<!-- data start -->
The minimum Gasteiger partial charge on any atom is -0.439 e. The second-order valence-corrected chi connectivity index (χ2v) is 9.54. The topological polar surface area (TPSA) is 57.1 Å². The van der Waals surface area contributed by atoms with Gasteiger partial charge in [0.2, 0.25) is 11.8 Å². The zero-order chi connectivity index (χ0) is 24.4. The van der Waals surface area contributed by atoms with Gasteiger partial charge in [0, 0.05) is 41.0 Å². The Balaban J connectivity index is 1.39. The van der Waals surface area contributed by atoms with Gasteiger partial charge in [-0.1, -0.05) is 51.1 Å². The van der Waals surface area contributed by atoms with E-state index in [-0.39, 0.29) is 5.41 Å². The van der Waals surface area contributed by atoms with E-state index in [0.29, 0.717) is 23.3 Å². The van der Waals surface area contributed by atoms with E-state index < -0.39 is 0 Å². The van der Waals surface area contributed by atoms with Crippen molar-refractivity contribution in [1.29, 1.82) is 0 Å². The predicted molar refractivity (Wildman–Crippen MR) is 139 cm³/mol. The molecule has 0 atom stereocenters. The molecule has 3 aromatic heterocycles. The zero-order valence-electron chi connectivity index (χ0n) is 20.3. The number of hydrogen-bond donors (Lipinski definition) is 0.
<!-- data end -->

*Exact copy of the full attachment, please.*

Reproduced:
The minimum Gasteiger partial charge on any atom is -0.439 e. The second-order valence-corrected chi connectivity index (χ2v) is 9.54. The topological polar surface area (TPSA) is 57.1 Å². The van der Waals surface area contributed by atoms with Gasteiger partial charge in [0.2, 0.25) is 11.8 Å². The zero-order chi connectivity index (χ0) is 24.4. The van der Waals surface area contributed by atoms with Gasteiger partial charge in [0, 0.05) is 41.0 Å². The Balaban J connectivity index is 1.39. The van der Waals surface area contributed by atoms with Gasteiger partial charge in [-0.1, -0.05) is 51.1 Å². The van der Waals surface area contributed by atoms with E-state index in [-0.39, 0.29) is 5.41 Å². The van der Waals surface area contributed by atoms with E-state index in [0.29, 0.717) is 23.3 Å². The van der Waals surface area contributed by atoms with E-state index < -0.39 is 0 Å². The van der Waals surface area contributed by atoms with Crippen molar-refractivity contribution in [1.29, 1.82) is 0 Å². The predicted molar refractivity (Wildman–Crippen MR) is 139 cm³/mol. The molecule has 0 atom stereocenters. The molecule has 3 aromatic heterocycles. The zero-order valence-electron chi connectivity index (χ0n) is 20.3. The number of hydrogen-bond donors (Lipinski definition) is 0.